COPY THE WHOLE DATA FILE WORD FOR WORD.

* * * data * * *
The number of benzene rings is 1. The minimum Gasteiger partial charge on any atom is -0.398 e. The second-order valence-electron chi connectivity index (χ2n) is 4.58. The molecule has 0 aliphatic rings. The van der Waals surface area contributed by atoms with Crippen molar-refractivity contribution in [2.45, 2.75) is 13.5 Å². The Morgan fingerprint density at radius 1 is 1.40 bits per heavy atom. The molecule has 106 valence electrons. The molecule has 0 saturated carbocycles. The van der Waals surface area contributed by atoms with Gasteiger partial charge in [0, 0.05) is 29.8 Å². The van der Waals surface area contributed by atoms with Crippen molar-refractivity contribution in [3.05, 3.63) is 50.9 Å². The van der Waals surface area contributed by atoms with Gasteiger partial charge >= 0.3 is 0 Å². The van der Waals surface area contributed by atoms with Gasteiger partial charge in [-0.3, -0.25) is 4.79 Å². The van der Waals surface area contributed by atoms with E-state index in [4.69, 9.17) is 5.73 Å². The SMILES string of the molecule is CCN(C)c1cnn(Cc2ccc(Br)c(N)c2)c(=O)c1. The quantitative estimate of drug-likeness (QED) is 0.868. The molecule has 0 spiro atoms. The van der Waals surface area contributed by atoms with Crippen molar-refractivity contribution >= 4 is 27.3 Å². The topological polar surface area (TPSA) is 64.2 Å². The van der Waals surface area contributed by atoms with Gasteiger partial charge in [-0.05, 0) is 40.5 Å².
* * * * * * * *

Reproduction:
The number of benzene rings is 1. The minimum Gasteiger partial charge on any atom is -0.398 e. The second-order valence-electron chi connectivity index (χ2n) is 4.58. The molecule has 0 aliphatic rings. The van der Waals surface area contributed by atoms with Crippen molar-refractivity contribution in [2.45, 2.75) is 13.5 Å². The Morgan fingerprint density at radius 1 is 1.40 bits per heavy atom. The molecule has 106 valence electrons. The molecule has 0 saturated carbocycles. The van der Waals surface area contributed by atoms with Gasteiger partial charge in [0, 0.05) is 29.8 Å². The van der Waals surface area contributed by atoms with Crippen molar-refractivity contribution in [3.05, 3.63) is 50.9 Å². The van der Waals surface area contributed by atoms with Gasteiger partial charge >= 0.3 is 0 Å². The van der Waals surface area contributed by atoms with Gasteiger partial charge in [-0.3, -0.25) is 4.79 Å². The van der Waals surface area contributed by atoms with E-state index in [4.69, 9.17) is 5.73 Å². The SMILES string of the molecule is CCN(C)c1cnn(Cc2ccc(Br)c(N)c2)c(=O)c1. The quantitative estimate of drug-likeness (QED) is 0.868. The molecule has 0 spiro atoms. The van der Waals surface area contributed by atoms with Crippen molar-refractivity contribution >= 4 is 27.3 Å². The topological polar surface area (TPSA) is 64.2 Å². The van der Waals surface area contributed by atoms with Gasteiger partial charge in [-0.05, 0) is 40.5 Å².